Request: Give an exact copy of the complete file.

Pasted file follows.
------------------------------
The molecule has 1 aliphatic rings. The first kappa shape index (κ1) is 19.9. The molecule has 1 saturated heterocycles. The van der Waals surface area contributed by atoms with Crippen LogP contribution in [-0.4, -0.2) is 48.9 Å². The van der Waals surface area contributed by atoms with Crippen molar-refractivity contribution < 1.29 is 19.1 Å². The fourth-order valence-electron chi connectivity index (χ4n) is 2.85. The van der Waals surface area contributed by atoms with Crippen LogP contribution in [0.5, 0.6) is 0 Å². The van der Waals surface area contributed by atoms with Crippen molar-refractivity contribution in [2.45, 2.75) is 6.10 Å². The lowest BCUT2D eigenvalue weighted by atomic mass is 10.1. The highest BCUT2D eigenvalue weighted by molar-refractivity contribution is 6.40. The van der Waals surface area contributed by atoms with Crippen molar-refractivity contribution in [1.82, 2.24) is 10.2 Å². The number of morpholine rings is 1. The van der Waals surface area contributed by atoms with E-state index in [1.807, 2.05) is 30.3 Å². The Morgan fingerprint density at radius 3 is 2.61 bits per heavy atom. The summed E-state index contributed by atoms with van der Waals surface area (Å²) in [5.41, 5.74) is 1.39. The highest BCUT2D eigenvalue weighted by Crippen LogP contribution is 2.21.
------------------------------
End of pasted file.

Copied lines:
The molecule has 1 aliphatic rings. The first kappa shape index (κ1) is 19.9. The molecule has 1 saturated heterocycles. The van der Waals surface area contributed by atoms with Crippen LogP contribution in [-0.4, -0.2) is 48.9 Å². The van der Waals surface area contributed by atoms with Crippen molar-refractivity contribution < 1.29 is 19.1 Å². The fourth-order valence-electron chi connectivity index (χ4n) is 2.85. The van der Waals surface area contributed by atoms with Crippen LogP contribution in [0.5, 0.6) is 0 Å². The van der Waals surface area contributed by atoms with Crippen molar-refractivity contribution in [2.45, 2.75) is 6.10 Å². The lowest BCUT2D eigenvalue weighted by atomic mass is 10.1. The highest BCUT2D eigenvalue weighted by molar-refractivity contribution is 6.40. The van der Waals surface area contributed by atoms with Crippen molar-refractivity contribution in [1.82, 2.24) is 10.2 Å². The number of morpholine rings is 1. The van der Waals surface area contributed by atoms with E-state index in [1.807, 2.05) is 30.3 Å². The Morgan fingerprint density at radius 3 is 2.61 bits per heavy atom. The summed E-state index contributed by atoms with van der Waals surface area (Å²) in [5.41, 5.74) is 1.39. The highest BCUT2D eigenvalue weighted by Crippen LogP contribution is 2.21.